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Mackley’s pictures began appearing on TV news shows, in newspapers and in magazines throughout the world. The words “meal ticket” began flashing in his mind, and pretty soon Mackley was taking pictures of volcanos erupting overseas and selling them to a wide range of media. His humble intention in 1995 was to generate sufficient income in order to recover the cost of the trip and be able to go on another trip and then another…

Mackley is coy about how much he makes. He says he doesn’t want to boast.

“Two hundred thousand?” we press.

“It’s a bit more than that,” he defers – which in translation means it’s notably more. Almost as an apology for this bounty, Mackley seems keen to impress that he works very hard for what he earns. He evidently does. He seems completely focused. There’s no room in his life for marriage or children. He allocates much of his time off work to maintaining a high level of fitness. His 178-centimetre tall, 76-kilogram muscular form is probably in far better shape than bodies half his age. “I feel the same I did when I was twenty. I exercise everyday. If I go for a run, it’ll be for about three hours. I spend a lot of time running in the bush, I work out, do weights and martial arts,” he asserts. As his broadcast camera alone weighs seven kilograms and climbing mountainous terrain at any time is a possibility, being unwaveringly fit is an essential part of his life.
“I’m also careful to eat well. I don’t eat crap. If you put bad fuel in a car it doesn’t work properly. Well the body’s the same. It’s common sense,” says Mackley.

Currently about 90 percent of his time at work is spent monitoring what’s going on locally and around the world. He uses the Internet and radio for this. “That’s the key thing – that it’s 90 percent gathering information and 10 percent going out and after something,” he maintains.

Naturally, he’s amassed an extensive knowledge of the world’s weather patterns and now knows what’s likely to happen where and at any given time of the year. He says there’s no busiest time of year. It is invariably busy, as Mother Nature has different seasons around the world. The cyclone season is from November to April. Tornado season is in May and June. August through to November is
typhoon and hurricane season in the US and volcanoes may erupt at any time.

He says the Internet has been an invaluable source for information about weather and volcanic activity, enabling his career to flourish. He asserts: “The Internet is the beginning and end of everything! Because the Internet is completely free of boundaries. It’s instant. I wouldn’t have been able to do what I’m doing now, ten years ago.”
The meteorology services worldwide put data on the Internet for everybody to see instantaneously. In addition, there’s an aviation website that provides updates immediately a volcano begins to erupt which Mackley watches “constantly,” so if a crater blows, he’ll be one of the first people to know about it. One can find links to his sources on his website.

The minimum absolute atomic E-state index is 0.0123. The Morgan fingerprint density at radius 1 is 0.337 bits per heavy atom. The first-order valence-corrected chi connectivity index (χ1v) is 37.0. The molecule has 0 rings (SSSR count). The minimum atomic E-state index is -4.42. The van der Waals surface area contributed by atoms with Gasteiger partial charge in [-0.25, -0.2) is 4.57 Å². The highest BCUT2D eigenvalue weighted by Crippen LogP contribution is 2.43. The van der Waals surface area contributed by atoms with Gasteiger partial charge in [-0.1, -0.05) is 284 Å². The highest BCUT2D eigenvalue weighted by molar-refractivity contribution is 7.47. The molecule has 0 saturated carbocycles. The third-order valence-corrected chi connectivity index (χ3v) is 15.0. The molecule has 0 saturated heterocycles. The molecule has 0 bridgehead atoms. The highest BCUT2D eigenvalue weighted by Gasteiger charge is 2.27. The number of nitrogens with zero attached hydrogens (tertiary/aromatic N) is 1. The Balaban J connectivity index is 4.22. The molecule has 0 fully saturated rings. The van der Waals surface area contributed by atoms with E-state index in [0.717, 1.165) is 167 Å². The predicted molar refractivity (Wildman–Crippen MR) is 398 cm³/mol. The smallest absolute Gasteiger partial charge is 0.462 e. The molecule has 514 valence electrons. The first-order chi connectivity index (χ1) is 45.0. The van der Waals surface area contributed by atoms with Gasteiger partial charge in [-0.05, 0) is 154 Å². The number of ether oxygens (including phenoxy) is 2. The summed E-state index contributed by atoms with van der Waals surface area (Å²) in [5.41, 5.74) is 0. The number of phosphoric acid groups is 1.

The total cost of his equipment is in the vicinity of $100,000. He says that although it’s expensive, he expects it to last for years. He uses a satellite phone at disaster scenes, which is a necessary requirement in regions lacking a functioning infrastructure. This is used to transmit photos to a few news services, but at $16 a minute, it is uneconomical to send shots around like confetti.

Consequently, he prefers to put high-resolution versions of photographs on his website for newspapers and magazines to download – although this mode of dissemination comes at a cost too. He says that although the majority of media outlets publishing his work remunerate him without having to be prompted, there’s invariably a percentage which don’t. “It’s a pain in the backside really, because when you’re trying to sell still photos, many outfits will avoid paying for them if possible. You’ve always got to track down whether or not they’ve used it or not. Half the time they won’t bother to tell you and it’s not worth chasing up twenty or thirty newspapers just for $100 or whatever,” he complains.

An assortment of his best images can be viewed on his website. He uses a Nikon F90 digital camera for his still photos and says a good photo, as any news editor will tell you, has to tell a story in one shot, ideally with people in it or an object to give it scale.
He believes an image can be a wonderfully powerful tool to help people in need of aid. And one of the best moments of his 20-year career was being able to bring aid to the small island of Tikopia following the strongest cyclone ever in the South Pacific, a cyclone which thrashed villages with 350 kilometre per hour winds, completely destroying everything. His was an extraordinary story.

Cyclone Zoe, as it was named, hit Tikopia in the Solomon Islands in late December 2002, bringing gigantic waves with it.